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Market Convergence FAQ, Pt. I: Understand Your Renewable Options

In part I of this three-part Q&A, our market experts at Schneider Electric respond to some of the most common questions we receive about energy convergence, focusing on the renewable opportunities available to corporate energy buyers. Stay tuned for part II and III, where our experts will answer your questions about top considerations for companies looking at renewables, why renewable energy skeptics should start to listen up and how to get ahead of market convergence by procuring renewable energy.

Part I: What are my renewable power options as a commercial or institutional energy buyer?

This is the first category of questions we receive from companies about what energy market convergence means for them; what can I do to prepare, and where? It's clear that procuring renewable energy can help a company achieve its goals. But as renewables increasingly become a must-have for any energy portfolio, companies are now asking the questions that will allow them to deeply understand what their options are, and the pros and cons of each.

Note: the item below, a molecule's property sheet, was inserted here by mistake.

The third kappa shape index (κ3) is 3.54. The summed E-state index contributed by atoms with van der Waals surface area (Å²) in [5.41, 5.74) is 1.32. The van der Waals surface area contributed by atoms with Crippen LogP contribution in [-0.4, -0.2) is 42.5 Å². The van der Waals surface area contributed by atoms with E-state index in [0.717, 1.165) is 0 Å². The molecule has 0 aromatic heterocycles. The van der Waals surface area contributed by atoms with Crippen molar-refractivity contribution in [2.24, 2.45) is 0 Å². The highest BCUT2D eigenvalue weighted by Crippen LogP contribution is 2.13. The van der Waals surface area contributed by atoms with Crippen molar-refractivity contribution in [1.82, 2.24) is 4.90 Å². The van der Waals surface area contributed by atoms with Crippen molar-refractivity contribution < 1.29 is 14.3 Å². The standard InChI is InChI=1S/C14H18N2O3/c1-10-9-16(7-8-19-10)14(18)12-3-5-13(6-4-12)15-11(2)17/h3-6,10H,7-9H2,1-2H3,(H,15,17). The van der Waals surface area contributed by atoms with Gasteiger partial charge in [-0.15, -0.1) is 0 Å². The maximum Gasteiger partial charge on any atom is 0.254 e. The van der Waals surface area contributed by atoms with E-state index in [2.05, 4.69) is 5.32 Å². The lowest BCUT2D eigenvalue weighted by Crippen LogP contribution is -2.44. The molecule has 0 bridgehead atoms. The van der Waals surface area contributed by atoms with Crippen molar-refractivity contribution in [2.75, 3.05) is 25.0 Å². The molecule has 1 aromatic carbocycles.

Q: What are the various forms of renewable power that my organization can purchase?

A: Companies generally source renewable electricity in one of four ways:

  • Onsite (or distributed) generation: Typically, a rooftop or ground-mounted solar system, which may be either owned or leased.
  • Offsite utility-scale: Typically negotiated via a long-term Power Purchase Agreement (PPA), although other offsite investment and procurement options also exist.
  • Green tariff: Renewable energy that is paired with traditional energy supply, typically as part of a retail electricity supply contract.
  • Energy attribute certificates (EACs): Sold either paired with traditional energy supply (“bundled”) or separate from it (“unbundled”), EACs represent the environmental attributes of clean power generation. They are the mechanism that underpins the global tracking and trading of renewable electricity.

Are the providers the same for renewable and traditional grid options?